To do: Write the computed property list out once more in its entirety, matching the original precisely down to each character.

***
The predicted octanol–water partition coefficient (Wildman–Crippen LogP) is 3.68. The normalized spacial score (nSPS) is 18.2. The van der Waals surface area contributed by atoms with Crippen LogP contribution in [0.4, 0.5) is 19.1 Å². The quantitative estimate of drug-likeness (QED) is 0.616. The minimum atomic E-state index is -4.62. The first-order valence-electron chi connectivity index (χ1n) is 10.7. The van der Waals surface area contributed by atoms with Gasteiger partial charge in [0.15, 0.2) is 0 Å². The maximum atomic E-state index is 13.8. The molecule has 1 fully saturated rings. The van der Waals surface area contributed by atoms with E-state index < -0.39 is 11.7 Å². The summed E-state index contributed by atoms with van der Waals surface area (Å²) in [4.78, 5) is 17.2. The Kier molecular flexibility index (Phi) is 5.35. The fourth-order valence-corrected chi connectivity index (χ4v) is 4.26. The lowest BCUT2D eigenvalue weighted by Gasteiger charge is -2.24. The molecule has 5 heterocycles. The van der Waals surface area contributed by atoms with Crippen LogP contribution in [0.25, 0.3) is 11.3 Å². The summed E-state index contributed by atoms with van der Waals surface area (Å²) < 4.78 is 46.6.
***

The predicted octanol–water partition coefficient (Wildman–Crippen LogP) is 3.68. The normalized spacial score (nSPS) is 18.2. The van der Waals surface area contributed by atoms with Crippen LogP contribution in [0.4, 0.5) is 19.1 Å². The quantitative estimate of drug-likeness (QED) is 0.616. The minimum atomic E-state index is -4.62. The first-order valence-electron chi connectivity index (χ1n) is 10.7. The van der Waals surface area contributed by atoms with Gasteiger partial charge in [0.15, 0.2) is 0 Å². The maximum atomic E-state index is 13.8. The molecule has 1 fully saturated rings. The van der Waals surface area contributed by atoms with E-state index < -0.39 is 11.7 Å². The summed E-state index contributed by atoms with van der Waals surface area (Å²) in [4.78, 5) is 17.2. The Kier molecular flexibility index (Phi) is 5.35. The fourth-order valence-corrected chi connectivity index (χ4v) is 4.26. The lowest BCUT2D eigenvalue weighted by Gasteiger charge is -2.24. The molecule has 5 heterocycles. The van der Waals surface area contributed by atoms with Crippen LogP contribution in [0.25, 0.3) is 11.3 Å². The summed E-state index contributed by atoms with van der Waals surface area (Å²) < 4.78 is 46.6.